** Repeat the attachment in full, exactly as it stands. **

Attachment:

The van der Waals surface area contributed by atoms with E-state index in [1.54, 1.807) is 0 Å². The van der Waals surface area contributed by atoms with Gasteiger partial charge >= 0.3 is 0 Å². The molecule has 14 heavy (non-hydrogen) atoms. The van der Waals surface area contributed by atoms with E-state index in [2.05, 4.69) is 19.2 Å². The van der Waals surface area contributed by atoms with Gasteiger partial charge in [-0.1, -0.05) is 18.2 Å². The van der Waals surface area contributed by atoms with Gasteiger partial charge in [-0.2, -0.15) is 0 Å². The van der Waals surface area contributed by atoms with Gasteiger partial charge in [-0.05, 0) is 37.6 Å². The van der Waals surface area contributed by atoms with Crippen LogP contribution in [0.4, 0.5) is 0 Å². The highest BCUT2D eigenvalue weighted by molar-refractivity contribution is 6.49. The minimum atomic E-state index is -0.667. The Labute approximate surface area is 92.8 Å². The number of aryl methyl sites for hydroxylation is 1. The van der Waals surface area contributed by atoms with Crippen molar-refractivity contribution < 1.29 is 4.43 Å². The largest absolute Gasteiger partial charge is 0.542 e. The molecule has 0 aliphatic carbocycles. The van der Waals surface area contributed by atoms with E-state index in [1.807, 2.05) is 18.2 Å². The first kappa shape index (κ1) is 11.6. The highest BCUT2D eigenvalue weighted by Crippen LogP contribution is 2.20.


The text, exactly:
The van der Waals surface area contributed by atoms with E-state index in [1.54, 1.807) is 0 Å². The van der Waals surface area contributed by atoms with Gasteiger partial charge >= 0.3 is 0 Å². The molecule has 14 heavy (non-hydrogen) atoms. The van der Waals surface area contributed by atoms with E-state index in [2.05, 4.69) is 19.2 Å². The van der Waals surface area contributed by atoms with Gasteiger partial charge in [-0.1, -0.05) is 18.2 Å². The van der Waals surface area contributed by atoms with Gasteiger partial charge in [-0.2, -0.15) is 0 Å². The van der Waals surface area contributed by atoms with Gasteiger partial charge in [-0.05, 0) is 37.6 Å². The van der Waals surface area contributed by atoms with Crippen LogP contribution in [0.4, 0.5) is 0 Å². The highest BCUT2D eigenvalue weighted by molar-refractivity contribution is 6.49. The minimum atomic E-state index is -0.667. The Labute approximate surface area is 92.8 Å². The number of aryl methyl sites for hydroxylation is 1. The van der Waals surface area contributed by atoms with Crippen molar-refractivity contribution < 1.29 is 4.43 Å². The largest absolute Gasteiger partial charge is 0.542 e. The molecule has 0 aliphatic carbocycles. The van der Waals surface area contributed by atoms with E-state index in [1.807, 2.05) is 18.2 Å². The first kappa shape index (κ1) is 11.6. The highest BCUT2D eigenvalue weighted by Crippen LogP contribution is 2.20.